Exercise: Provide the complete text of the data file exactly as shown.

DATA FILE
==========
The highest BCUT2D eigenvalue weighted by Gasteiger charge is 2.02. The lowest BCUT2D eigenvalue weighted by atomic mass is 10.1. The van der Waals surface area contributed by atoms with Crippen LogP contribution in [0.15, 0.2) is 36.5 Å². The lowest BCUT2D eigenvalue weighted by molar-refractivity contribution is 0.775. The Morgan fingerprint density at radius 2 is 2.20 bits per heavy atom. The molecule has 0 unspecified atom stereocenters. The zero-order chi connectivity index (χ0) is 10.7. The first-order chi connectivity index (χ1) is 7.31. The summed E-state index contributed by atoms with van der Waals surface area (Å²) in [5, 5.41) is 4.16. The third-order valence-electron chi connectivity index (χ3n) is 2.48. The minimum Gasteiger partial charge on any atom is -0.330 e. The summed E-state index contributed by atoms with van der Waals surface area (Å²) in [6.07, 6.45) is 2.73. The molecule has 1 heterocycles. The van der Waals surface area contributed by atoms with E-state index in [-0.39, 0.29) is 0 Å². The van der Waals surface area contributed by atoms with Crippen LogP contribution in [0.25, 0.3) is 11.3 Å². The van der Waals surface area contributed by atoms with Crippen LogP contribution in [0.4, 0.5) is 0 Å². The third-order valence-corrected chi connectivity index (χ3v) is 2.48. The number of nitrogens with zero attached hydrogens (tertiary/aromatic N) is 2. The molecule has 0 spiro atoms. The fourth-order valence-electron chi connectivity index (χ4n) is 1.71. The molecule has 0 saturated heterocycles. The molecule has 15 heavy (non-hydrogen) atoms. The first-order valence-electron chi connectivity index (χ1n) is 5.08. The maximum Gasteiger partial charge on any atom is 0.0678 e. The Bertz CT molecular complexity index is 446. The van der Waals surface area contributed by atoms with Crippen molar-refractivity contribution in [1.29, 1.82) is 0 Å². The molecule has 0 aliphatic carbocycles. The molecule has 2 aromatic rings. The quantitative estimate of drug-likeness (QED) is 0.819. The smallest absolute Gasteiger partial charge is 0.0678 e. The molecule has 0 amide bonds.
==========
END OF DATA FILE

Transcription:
The highest BCUT2D eigenvalue weighted by Gasteiger charge is 2.02. The lowest BCUT2D eigenvalue weighted by atomic mass is 10.1. The van der Waals surface area contributed by atoms with Crippen LogP contribution in [0.15, 0.2) is 36.5 Å². The lowest BCUT2D eigenvalue weighted by molar-refractivity contribution is 0.775. The Morgan fingerprint density at radius 2 is 2.20 bits per heavy atom. The molecule has 0 unspecified atom stereocenters. The zero-order chi connectivity index (χ0) is 10.7. The first-order chi connectivity index (χ1) is 7.31. The summed E-state index contributed by atoms with van der Waals surface area (Å²) in [5, 5.41) is 4.16. The third-order valence-electron chi connectivity index (χ3n) is 2.48. The minimum Gasteiger partial charge on any atom is -0.330 e. The summed E-state index contributed by atoms with van der Waals surface area (Å²) in [6.07, 6.45) is 2.73. The molecule has 1 heterocycles. The van der Waals surface area contributed by atoms with E-state index in [-0.39, 0.29) is 0 Å². The van der Waals surface area contributed by atoms with Crippen LogP contribution in [0.25, 0.3) is 11.3 Å². The van der Waals surface area contributed by atoms with Crippen LogP contribution in [0.4, 0.5) is 0 Å². The third-order valence-corrected chi connectivity index (χ3v) is 2.48. The number of nitrogens with zero attached hydrogens (tertiary/aromatic N) is 2. The molecule has 0 spiro atoms. The fourth-order valence-electron chi connectivity index (χ4n) is 1.71. The molecule has 0 saturated heterocycles. The molecule has 15 heavy (non-hydrogen) atoms. The first-order valence-electron chi connectivity index (χ1n) is 5.08. The maximum Gasteiger partial charge on any atom is 0.0678 e. The Bertz CT molecular complexity index is 446. The van der Waals surface area contributed by atoms with Crippen molar-refractivity contribution in [1.29, 1.82) is 0 Å². The molecule has 0 aliphatic carbocycles. The molecule has 2 aromatic rings. The quantitative estimate of drug-likeness (QED) is 0.819. The smallest absolute Gasteiger partial charge is 0.0678 e. The molecule has 0 amide bonds.